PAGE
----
Stories about Protest from July, 2007
Iran:Religious students and clerics got everything
Ghonabit who lives in Qom,a very important religious city in Iran, says[Fa] there is a real discrimination between ordinary citizens and religious students and clerics. The blogger adds these religious people have their own private buses and some places such as Television Faculty just accept them as students.
Malaysia: Scaring Online Writers
Rocky's Bru comments on a Malaysian minister's statement that he will use all possible laws and acts to stop bloggers from writing on sensitive issues.
Thailand: Anti-Coup Protest
Bangkok Pundit comments on an article in Bangkok Post. The article criticized United Front of Democracy against Dictatorship (UDD), the body that organized an anti-coup protest on Sunday.
Trinidad & Tobago: Medical Board Regulation
“The back of the medical boys’ club must be broken as part of a wider programme of health sector reform,” writes Keith in Trinidad, as he weighs in on the proposed amendment to the Medical Board Act.
Bolivia: Historic Rally in La Paz Provides Opportunity for Journalism 2.0
A mass rally was held in La Paz to support that the Bolivian capital would remain in that city. Estimates place the attendance at close to one million. A few Bolivian bloggers decided that this would be an excellent opportunity to practice journalism 2.0, in which ordinary citizens could set out and capture images, videos, and opinions from those in the street. Even though everything did not go as planned, it was these new technologies that allowed them to overcome some obstacles and continue this "experiment."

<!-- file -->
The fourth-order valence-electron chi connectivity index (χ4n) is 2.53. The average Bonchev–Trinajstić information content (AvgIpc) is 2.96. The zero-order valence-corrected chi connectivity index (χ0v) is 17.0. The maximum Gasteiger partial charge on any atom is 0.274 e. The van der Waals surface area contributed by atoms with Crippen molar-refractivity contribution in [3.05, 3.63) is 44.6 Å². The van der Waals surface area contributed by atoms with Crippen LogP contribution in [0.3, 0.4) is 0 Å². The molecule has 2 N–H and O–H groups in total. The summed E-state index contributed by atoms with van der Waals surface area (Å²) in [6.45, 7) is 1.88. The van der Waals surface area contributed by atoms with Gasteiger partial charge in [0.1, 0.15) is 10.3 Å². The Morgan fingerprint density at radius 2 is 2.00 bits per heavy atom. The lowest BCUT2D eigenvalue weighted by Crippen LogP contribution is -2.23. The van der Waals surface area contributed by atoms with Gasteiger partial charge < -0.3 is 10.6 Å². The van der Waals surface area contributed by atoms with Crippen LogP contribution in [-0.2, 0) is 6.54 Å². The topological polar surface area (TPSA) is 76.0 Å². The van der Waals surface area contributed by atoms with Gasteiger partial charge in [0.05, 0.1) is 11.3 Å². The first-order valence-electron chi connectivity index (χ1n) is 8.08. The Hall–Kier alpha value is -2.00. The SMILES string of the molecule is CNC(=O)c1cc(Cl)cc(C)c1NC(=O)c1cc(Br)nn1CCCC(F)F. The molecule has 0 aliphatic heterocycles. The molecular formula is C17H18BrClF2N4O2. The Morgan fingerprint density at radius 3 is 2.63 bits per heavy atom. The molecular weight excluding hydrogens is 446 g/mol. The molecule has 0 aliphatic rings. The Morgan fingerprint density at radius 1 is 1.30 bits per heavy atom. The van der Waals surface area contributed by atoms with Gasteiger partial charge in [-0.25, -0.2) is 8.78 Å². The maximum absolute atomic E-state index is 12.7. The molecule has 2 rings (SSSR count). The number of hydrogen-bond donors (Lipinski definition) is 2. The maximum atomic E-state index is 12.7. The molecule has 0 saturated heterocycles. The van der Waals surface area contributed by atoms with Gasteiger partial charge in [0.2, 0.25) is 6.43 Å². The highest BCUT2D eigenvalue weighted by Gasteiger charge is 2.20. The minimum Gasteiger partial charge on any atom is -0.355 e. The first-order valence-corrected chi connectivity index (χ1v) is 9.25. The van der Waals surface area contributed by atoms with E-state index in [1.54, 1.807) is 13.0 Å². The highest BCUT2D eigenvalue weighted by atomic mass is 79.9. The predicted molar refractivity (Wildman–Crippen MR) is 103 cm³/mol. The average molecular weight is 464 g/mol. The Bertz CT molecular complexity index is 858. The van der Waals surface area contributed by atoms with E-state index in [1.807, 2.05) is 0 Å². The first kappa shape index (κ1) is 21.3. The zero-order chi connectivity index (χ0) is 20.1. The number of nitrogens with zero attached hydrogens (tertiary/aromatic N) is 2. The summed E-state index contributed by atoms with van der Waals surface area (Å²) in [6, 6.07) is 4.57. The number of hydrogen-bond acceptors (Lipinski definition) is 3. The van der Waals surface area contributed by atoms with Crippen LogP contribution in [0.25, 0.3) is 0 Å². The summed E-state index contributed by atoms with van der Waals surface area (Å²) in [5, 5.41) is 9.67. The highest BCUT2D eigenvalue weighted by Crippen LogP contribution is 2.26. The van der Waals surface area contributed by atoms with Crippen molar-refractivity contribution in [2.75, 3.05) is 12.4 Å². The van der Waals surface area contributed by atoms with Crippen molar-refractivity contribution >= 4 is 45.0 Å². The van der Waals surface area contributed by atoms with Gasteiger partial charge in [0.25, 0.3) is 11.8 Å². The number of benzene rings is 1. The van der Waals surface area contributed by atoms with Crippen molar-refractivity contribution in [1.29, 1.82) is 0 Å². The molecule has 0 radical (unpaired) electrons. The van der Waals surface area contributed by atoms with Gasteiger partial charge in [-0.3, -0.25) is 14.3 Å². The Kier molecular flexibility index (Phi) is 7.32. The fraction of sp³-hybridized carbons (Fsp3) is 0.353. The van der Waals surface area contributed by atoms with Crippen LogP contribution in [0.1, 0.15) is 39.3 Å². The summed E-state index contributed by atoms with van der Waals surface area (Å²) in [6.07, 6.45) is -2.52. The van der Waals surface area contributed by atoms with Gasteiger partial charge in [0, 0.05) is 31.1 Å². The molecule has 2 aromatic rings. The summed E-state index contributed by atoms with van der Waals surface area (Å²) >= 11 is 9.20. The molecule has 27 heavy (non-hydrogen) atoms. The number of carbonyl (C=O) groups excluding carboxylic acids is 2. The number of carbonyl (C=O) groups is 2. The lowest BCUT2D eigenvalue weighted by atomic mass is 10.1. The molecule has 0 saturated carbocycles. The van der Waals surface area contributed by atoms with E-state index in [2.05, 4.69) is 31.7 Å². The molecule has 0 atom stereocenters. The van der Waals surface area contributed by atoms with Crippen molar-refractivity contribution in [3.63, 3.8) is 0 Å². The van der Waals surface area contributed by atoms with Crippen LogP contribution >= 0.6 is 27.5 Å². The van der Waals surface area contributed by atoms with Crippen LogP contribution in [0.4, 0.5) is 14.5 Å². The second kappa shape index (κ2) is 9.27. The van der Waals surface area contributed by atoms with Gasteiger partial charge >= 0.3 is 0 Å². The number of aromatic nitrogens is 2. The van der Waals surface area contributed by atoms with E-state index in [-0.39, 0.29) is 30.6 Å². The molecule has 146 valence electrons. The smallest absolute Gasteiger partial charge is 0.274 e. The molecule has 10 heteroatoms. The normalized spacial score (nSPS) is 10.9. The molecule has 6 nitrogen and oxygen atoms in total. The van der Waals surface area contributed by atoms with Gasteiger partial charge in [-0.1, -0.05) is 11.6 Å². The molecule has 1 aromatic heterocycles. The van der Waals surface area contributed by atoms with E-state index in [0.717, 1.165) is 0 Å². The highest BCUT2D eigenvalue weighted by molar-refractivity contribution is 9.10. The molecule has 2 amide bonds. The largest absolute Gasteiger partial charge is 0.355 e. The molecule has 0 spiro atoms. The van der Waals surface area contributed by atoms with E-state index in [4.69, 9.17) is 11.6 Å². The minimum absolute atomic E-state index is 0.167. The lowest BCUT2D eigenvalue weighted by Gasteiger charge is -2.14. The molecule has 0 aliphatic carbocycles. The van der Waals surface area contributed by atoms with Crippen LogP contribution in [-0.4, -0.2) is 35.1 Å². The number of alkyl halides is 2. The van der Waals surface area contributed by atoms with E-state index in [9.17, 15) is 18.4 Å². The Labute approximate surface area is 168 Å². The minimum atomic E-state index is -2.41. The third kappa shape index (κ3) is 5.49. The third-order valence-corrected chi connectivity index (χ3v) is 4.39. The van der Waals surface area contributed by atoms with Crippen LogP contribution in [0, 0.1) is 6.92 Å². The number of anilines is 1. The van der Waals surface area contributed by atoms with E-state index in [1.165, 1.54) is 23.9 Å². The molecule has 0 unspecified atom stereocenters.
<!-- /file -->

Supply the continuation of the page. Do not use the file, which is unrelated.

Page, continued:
El Salvador: Vague Definition of “Attacks on Public Peace”
Tim's El Salvador Blog reports on the recommendations provided by the Commission of Citizen Security and Social Peace. However, President Tony Saca will introduce a new law that will punish those for “public disorders” or “attacks on public peace,” which could “make such a law subject to misuse to stifle...
Peru: Protests in Pucallpa Against Increased Fuel Tax
The Peruvian government announced that it will no longer provide tax benefits for fuel for residents of the jungle region of Pucallpa, where they claim the cheaper fuel is trafficked as contraband to the capital of Lima. However, this decision means that the cost of living would increase in comparison to other parts of the country. Some Peruvian bloggers give their opinions on the matter in the midst of a wave of protests across Peru.
France: Protest against BNP & Denis Sassou-Nguesso
Congopage announces a demonstration (Fr) set to take place Saturday, July 28 in front of the offices of BNP-PARIBAS, Paris to protest the French oil giant's alleged involvement in Congo-Brazzaville's President, Denis Sassou-Nguesso's theft of millions of dollars of public funds. Sarkozy and Sassou-Nguesso are quite cozy.
Angola: Blogging from inside the country (I)
With a total population estimated at just under 16 million, five years after the end of the thirty-year long civil war, the state telecommunications enterprise Angola Telecom’s fixed-line network still serves less than one percent of the population, Internet Service Providers hardly serve one person per one thousand people and...
Czech Rebublic: Surgical Castration